MICHIGAN CITY — There are not many places in the country where you could have temperatures near 90 one week, and frost the next, but Northwest Indiana is one of them.

After unseasonably mild temperatures just last week, and highs expected to push to the upper 70s later this week, things will go downhill fast this coming weekend, according to AccuWeather and the National Weather Service, with storms and much cooler temperatures expected.

“The same storm diving through the northern Rockies this week and bringing another wave of snow will make its way into the Great Lakes, sending wet weather through parts of the Midwest,” according to AccuWeather meteorologist Isaac Longley.

“The warm air across the East through midweek will clash with cold, Canadian air behind this system. As a result, the storm will strengthen and become quite potent as it moves into the Midwest,” he said.

And according to the National Weather Service forecast for La Porte County, “It still looks like there is potential for frost this coming weekend, with the greatest chance on Sunday morning.”

That will follow a few more pleasant days as a surface high pressure ridge remain over the area into the middle of the week, keeping conditions dry. But while daily highs will remain in the upper 60s to low 70s, even the upper 70s on Thursday and Friday, the nightly lows will be dropping into the mid-40s this week, before rebounding to 60 on Thursday night.

The rain is expected to move in Friday, and the low will drop to 44 on Friday night and 38 on Saturday night, with highs only in the low 50s Saturday and Sunday.

Temperatures in the mid-30s can bring on frost, though temperatures must fall to between 28 and 32 to trigger a hard freeze, according to the Weather Service. While it does not keep a record of frost reports, the average date for the first 32 degree temperature in La Porte County since 1980 is Nov. 1-10, with the earliest being Sept. 28 in 1991, and the latest being Nov. 11 in 1985, according to the NWS.

Conditions “favor a fast moving front reaching the area sometime Friday afternoon or early Friday night ... with storms that will eventually form a squall line. This scenario brings an increased risk for severe storms ... along with the potential for damaging winds, especially Friday afternoon into early Friday night...”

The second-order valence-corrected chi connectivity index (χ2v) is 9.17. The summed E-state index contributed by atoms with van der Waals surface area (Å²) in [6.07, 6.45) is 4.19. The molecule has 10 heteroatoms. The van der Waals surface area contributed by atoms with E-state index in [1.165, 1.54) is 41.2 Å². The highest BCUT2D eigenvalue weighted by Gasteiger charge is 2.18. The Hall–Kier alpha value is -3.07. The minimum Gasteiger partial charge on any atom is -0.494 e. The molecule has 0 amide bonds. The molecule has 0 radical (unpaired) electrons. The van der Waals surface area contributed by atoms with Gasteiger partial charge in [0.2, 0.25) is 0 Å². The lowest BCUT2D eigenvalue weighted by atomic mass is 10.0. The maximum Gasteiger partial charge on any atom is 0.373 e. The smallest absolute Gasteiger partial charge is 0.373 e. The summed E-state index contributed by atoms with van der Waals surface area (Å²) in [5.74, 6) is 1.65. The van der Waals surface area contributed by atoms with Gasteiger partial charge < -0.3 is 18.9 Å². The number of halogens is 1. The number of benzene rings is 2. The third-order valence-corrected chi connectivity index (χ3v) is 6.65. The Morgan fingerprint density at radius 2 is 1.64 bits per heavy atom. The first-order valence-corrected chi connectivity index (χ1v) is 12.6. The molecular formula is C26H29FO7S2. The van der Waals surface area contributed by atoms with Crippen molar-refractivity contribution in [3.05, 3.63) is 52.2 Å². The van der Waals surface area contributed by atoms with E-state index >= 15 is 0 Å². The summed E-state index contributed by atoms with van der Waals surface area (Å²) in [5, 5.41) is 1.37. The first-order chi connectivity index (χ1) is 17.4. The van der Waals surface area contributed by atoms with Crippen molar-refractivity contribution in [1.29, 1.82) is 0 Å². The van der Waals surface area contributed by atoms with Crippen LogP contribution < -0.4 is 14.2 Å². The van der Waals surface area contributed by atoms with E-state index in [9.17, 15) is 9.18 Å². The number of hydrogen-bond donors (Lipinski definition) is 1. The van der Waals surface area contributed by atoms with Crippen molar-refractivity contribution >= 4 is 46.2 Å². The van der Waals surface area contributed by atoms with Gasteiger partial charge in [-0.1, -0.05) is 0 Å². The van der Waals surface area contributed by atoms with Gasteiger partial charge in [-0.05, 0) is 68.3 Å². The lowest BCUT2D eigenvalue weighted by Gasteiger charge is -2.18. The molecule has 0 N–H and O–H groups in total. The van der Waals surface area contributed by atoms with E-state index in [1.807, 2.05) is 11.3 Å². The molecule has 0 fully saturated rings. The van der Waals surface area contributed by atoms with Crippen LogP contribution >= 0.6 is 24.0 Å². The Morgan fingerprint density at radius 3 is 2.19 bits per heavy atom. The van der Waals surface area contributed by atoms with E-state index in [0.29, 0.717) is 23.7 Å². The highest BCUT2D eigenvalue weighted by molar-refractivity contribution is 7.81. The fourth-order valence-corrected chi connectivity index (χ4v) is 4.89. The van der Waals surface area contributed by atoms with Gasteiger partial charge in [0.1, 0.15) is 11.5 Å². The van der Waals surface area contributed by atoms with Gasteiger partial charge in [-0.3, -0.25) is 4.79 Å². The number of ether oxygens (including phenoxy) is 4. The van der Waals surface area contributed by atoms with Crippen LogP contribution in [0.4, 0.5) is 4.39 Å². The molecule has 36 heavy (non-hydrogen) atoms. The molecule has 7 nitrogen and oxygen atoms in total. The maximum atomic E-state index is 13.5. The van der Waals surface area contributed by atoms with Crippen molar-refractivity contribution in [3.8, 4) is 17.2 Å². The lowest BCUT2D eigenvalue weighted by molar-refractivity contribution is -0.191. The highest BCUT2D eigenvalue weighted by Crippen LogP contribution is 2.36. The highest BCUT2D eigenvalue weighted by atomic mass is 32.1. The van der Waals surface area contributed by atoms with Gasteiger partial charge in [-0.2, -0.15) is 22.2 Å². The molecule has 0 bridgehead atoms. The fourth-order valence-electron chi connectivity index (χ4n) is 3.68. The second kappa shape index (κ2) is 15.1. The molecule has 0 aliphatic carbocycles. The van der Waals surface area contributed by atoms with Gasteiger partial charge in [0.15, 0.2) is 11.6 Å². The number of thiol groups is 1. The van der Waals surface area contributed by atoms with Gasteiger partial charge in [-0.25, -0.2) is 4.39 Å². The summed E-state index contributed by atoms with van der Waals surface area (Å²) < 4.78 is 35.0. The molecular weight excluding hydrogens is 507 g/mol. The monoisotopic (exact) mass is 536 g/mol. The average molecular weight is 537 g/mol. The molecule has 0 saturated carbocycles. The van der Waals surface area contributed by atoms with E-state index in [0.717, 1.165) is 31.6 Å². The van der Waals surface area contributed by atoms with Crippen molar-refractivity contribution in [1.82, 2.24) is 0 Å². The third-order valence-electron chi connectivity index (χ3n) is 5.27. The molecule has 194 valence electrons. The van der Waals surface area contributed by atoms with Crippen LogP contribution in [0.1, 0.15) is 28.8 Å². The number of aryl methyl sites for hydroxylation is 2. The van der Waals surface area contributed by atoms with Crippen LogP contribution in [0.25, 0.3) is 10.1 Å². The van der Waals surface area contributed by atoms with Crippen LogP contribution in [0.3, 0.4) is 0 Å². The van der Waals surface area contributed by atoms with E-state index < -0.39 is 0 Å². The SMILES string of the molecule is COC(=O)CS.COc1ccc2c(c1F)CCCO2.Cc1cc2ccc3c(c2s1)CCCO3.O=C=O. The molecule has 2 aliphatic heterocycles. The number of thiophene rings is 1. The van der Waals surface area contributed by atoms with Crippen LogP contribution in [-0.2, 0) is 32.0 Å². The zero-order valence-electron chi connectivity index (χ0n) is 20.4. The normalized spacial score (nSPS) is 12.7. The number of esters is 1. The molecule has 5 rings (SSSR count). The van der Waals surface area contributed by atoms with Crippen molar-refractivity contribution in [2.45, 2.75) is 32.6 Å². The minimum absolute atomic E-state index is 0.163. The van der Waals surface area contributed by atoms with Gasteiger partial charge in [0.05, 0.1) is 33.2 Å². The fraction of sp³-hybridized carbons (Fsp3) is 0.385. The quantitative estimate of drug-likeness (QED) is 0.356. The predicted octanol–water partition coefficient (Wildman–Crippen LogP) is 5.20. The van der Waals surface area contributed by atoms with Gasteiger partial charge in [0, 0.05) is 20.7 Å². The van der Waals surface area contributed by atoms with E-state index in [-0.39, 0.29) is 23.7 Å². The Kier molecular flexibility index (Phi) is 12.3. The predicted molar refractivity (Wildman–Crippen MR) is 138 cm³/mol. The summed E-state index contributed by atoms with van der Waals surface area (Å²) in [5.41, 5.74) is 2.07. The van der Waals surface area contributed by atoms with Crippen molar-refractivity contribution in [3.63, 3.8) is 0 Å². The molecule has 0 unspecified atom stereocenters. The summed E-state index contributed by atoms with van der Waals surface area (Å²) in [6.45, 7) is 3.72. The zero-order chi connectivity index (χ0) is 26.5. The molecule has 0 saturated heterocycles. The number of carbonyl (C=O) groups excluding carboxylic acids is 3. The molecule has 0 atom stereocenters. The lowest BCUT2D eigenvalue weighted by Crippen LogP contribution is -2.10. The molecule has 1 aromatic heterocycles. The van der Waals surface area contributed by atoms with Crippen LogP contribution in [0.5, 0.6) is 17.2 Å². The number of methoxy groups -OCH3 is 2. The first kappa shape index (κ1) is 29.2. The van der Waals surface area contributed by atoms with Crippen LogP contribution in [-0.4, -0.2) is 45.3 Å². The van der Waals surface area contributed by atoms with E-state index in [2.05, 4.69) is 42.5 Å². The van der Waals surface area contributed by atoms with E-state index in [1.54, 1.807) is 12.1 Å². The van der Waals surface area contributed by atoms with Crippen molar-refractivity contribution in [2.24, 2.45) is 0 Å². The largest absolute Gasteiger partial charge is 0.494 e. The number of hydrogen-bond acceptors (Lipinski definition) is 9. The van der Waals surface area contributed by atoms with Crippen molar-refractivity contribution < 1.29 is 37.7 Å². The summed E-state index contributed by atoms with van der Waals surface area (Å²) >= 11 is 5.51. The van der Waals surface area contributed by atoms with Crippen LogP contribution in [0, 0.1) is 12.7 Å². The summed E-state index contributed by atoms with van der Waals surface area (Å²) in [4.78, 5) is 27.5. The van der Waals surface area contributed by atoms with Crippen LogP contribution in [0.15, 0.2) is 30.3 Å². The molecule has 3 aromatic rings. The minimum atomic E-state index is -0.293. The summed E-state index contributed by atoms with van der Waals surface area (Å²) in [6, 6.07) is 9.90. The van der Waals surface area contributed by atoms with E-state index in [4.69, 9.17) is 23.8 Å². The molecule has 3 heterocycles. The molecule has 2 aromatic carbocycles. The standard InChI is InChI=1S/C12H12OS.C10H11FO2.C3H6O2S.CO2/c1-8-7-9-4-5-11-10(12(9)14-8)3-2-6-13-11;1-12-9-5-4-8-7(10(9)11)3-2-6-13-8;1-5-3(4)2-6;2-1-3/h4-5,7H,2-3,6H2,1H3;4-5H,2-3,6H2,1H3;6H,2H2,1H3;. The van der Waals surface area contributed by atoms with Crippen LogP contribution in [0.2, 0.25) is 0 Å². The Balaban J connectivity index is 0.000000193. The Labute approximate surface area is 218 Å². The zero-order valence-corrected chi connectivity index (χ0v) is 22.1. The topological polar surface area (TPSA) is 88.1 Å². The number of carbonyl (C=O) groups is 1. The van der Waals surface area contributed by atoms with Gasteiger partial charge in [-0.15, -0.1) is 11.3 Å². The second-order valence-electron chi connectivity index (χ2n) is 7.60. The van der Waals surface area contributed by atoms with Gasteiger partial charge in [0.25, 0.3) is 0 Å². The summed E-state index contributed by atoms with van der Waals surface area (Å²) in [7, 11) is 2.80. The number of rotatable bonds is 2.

Accuweather says precipitation will arrive in Missouri, Iowa and Minnesota on Thursday, becoming more expansive into Friday. By Friday afternoon, precipitation will be stretched from Ontario to Texas and across the Great Lakes region.

Along the path of the storm’s center, gusty winds may cause wind-whipped rain and chilly conditions, which could reduce visibility for motorists, senior meteorologist Alex Sosnowski said.

Precipitation across Minnesota will start off as rain Thursday night and Friday. However, plummeting temperatures on the back side of the storm will force the rain to transition to snow or a rain-snow mix, and “some of these areas are likely to experience 40-mph winds and low visibility conditions ... that reach or exceed the criteria for a blizzard,” Sosnowski said.

Farther south, rain will be accompanied by rumbles of thunder in central and southern Indiana, with some thunderstorms having the potential to turn severe, according to Accuweather. Other than cloud-to-ground lightning, the greatest severe weather threats look to be flooding in low-lying areas and locally damaging wind gusts.

For the start of the weekend, the majority of the storms from Indiana and south will have dissipated, but there could still be lingering showers across parts of Michigan for Saturday.

—From staff reports

(0) comments

Welcome to the discussion.

Keep it Clean. Please avoid obscene, vulgar, lewd, racist or sexually-oriented language.
PLEASE TURN OFF YOUR CAPS LOCK.
Don't Threaten. Threats of harming another person will not be tolerated.
Be Truthful. Don't knowingly lie about anyone or anything.
Be Nice. No racism, sexism or any sort of -ism that is degrading to another person.
Be Proactive. Use the 'Report' link on each comment to let us know of abusive posts.
Share with Us. We'd love to hear eyewitness accounts, the history behind an article.